Grab yourself  3lbs of ground turkey that you already thawed out. I suppose you could use some other kind of meat, or possibly even a meat substitute. I honestly don’t know how it would come out though. Never tried it with anything but turkey.

Take the turkey and brown it with a bit of cooking spray, drain and put it in the big pot.

That was the easiest one, but the others are not much harder.


Group two.

Take one medium white onion and dice it up as fine as you can. Then take one medium-sized jalapeno pepper seed it and dice it. (Rubber gloves are you friend for this step, especially if you wear contacts like me)

Put the onion and pepper in a skillet with a bit of oil and saute over medium heat until the onions begin to get translucent. I also shake on some garlic salt during this, probably about a half teaspoon or so, I never actually measured it. Also, I use olive oil when I cook. Your mileage may vary.

Once they are ready, toss them in the big pot as well.


Group three.

Boil some water, once it’s rolling good add 2 cups of elbow noodles (measured dry of course). Cook for 7 minutes and then drain.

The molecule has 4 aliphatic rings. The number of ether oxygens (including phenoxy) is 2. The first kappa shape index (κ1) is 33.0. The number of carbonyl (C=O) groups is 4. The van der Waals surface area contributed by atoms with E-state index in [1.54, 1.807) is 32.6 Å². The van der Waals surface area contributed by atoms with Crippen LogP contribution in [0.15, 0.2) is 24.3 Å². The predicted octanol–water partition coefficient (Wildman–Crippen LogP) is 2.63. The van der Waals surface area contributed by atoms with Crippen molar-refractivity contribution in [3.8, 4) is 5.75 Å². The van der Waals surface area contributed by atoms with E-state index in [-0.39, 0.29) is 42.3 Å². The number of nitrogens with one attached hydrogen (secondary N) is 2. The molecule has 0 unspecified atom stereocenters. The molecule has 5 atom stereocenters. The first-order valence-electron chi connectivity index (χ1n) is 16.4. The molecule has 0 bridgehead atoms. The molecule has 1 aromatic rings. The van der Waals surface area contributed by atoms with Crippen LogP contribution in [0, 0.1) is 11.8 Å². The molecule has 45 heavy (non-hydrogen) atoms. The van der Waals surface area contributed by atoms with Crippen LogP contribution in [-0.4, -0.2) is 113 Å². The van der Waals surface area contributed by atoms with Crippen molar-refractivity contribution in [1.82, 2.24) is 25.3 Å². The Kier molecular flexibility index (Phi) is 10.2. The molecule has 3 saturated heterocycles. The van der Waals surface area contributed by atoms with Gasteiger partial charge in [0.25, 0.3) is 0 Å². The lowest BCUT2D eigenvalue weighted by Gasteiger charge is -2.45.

I’m pretty sure you can handle this part without detailed instructions.

Once drained, add to the big pot.


Group four (also known as the big pot)

Take a good large pot, I use the same stock pot I boil whole ears of corn in, and set it on the counter.

Bust out your can opener and put  three 14-16 oz cans of chili beans, three 14.5 oz cans of peeled diced tomatoes, two cans of water (use the ones from the chili beans, you’ll rescue extra sauce as well) and one package of store-bought chili seasoning dust (I use McCormick medium heat, grab what you prefer) into the stock pot.



Once all four groups are dumped into the pot, stir it all up, cover it up, and simmer over medium heat for at least 30 minutes, but all day works too.

Serve with buttered bread, crackers, and/or corn bread for an awesome meal that really sticks to your ribs.

Hope you like it.


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So, yesterday at like two in the afternoon I am going about my normal routine. Right about then it involved giving my daughter a ride to work. We run through the thunderstorm to get to my Cherokee, jump in and… squish.

Wait a minute, why does it feel like I just sat on a wet sponge?

Oh, thats just the seat.

Look at all the windows, nothing left down. That when the first of many drips bounced off my steering column and all over my lap.

Wonderful. My windshield seal looks to be leaking.

So I give my lovely wife a call and ask her to have folks to clear the driveway so I can pull into the garage. Then I stop at the store and grab some sealant, and head back to the house.

So much for my relaxing Sunday afternoon.

Once I get it home and get the trim pulled I get to cleaning. That when I get my brilliant idea.